House Leads on Climate Crisis as Political Heat Builds
The House of Representatives is set this week to pass its first major climate legislation in 10 years.
Championed by House Speaker Nancy Pelosi and sponsored by 225 members, H.R. 9, the “Climate Action Now Act,” is a first step to address the climate crisis and the rapidly rising public demand for climate action. The Speaker’s decision to make this one of the House’s first ten bills underscores the majority’s commitment to solving the climate crisis.
Driven by epic storms and wildfires, record heat, and blockbuster science reports on the deepening danger, Americans’ views on climate change have shifted sharply. A raft of recent polls show rising concern over the climate crisis across generational, geographic, and partisan lines (Gallup, AP-NORC, Yale-George Mason, Monmouth, FoxNews, WSJ/NBC). The fast-growing Sunrise Movement and the momentum behind a Green New Deal show how deeply young people are engaged in protecting their own future.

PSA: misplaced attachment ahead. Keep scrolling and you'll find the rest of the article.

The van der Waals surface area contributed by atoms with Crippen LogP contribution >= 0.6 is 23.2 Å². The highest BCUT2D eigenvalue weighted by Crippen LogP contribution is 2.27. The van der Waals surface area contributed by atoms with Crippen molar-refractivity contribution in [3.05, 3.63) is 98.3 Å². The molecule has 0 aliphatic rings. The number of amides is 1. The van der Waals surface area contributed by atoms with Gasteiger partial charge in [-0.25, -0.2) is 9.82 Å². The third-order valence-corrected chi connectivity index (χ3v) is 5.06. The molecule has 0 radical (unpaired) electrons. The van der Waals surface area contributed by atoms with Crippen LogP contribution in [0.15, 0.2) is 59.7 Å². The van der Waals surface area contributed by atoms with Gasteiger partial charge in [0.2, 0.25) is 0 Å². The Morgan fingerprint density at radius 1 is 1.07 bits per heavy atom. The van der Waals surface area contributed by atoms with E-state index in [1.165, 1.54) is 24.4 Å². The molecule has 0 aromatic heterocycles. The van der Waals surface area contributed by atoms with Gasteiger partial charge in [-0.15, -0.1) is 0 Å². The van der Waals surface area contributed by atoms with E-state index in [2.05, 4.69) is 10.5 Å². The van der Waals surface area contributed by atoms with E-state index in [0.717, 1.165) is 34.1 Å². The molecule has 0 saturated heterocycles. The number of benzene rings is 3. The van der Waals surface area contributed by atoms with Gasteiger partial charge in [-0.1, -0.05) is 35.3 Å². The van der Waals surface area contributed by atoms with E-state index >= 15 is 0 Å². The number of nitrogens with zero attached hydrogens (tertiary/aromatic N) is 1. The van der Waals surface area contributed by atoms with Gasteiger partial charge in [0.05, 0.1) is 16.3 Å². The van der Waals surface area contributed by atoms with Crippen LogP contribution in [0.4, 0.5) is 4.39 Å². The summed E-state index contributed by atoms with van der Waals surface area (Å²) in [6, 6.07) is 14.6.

Americans now understand that climate change is no longer far in the future and far away. It is here and now and in our own backyards. The human and financial costs are piling up. The number of extreme weather-related events costing more than $1 billion a year has sharply risen since 1980. More than $300 billion in damages in 2017 shattered the previous U.S. record, set in 2005. Damages in 2018, not fully totaled yet, were very likely higher still.
In short, climate change itself is changing the politics of climate change. And political leaders are moving ahead.